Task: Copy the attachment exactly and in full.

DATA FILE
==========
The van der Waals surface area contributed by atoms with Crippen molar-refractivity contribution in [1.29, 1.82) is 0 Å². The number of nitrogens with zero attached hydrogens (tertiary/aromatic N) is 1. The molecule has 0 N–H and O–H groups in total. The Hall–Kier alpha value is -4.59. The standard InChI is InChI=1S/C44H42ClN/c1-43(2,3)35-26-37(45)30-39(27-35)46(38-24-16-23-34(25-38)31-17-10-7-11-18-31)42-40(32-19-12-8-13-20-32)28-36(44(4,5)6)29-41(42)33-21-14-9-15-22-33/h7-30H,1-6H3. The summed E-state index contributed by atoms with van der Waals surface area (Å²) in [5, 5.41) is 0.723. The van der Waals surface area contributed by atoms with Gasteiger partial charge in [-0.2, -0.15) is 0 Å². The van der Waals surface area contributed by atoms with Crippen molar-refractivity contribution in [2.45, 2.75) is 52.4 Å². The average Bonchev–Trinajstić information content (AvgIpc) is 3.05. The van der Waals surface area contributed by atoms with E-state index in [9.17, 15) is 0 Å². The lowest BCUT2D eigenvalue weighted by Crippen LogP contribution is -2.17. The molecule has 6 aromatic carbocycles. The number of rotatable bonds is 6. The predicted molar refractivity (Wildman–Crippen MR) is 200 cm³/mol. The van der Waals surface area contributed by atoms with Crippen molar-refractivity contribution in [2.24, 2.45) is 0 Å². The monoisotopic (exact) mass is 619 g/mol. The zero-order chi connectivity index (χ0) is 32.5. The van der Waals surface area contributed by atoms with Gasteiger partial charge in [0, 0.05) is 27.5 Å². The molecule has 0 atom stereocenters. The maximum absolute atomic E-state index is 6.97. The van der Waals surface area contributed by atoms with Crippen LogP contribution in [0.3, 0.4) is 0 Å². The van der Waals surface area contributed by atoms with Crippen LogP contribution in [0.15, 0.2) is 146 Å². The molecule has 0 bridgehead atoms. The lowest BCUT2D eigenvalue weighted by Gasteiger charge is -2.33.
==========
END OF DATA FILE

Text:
The van der Waals surface area contributed by atoms with Crippen molar-refractivity contribution in [1.29, 1.82) is 0 Å². The number of nitrogens with zero attached hydrogens (tertiary/aromatic N) is 1. The molecule has 0 N–H and O–H groups in total. The Hall–Kier alpha value is -4.59. The standard InChI is InChI=1S/C44H42ClN/c1-43(2,3)35-26-37(45)30-39(27-35)46(38-24-16-23-34(25-38)31-17-10-7-11-18-31)42-40(32-19-12-8-13-20-32)28-36(44(4,5)6)29-41(42)33-21-14-9-15-22-33/h7-30H,1-6H3. The summed E-state index contributed by atoms with van der Waals surface area (Å²) in [5, 5.41) is 0.723. The van der Waals surface area contributed by atoms with Gasteiger partial charge in [-0.2, -0.15) is 0 Å². The van der Waals surface area contributed by atoms with Crippen molar-refractivity contribution in [2.45, 2.75) is 52.4 Å². The average Bonchev–Trinajstić information content (AvgIpc) is 3.05. The van der Waals surface area contributed by atoms with E-state index in [9.17, 15) is 0 Å². The lowest BCUT2D eigenvalue weighted by Crippen LogP contribution is -2.17. The molecule has 6 aromatic carbocycles. The number of rotatable bonds is 6. The predicted molar refractivity (Wildman–Crippen MR) is 200 cm³/mol. The van der Waals surface area contributed by atoms with Crippen molar-refractivity contribution in [2.24, 2.45) is 0 Å². The monoisotopic (exact) mass is 619 g/mol. The zero-order chi connectivity index (χ0) is 32.5. The van der Waals surface area contributed by atoms with Gasteiger partial charge in [0, 0.05) is 27.5 Å². The molecule has 0 atom stereocenters. The maximum absolute atomic E-state index is 6.97. The van der Waals surface area contributed by atoms with Crippen LogP contribution in [0.3, 0.4) is 0 Å². The van der Waals surface area contributed by atoms with Crippen LogP contribution in [0.15, 0.2) is 146 Å². The molecule has 0 bridgehead atoms. The lowest BCUT2D eigenvalue weighted by Gasteiger charge is -2.33.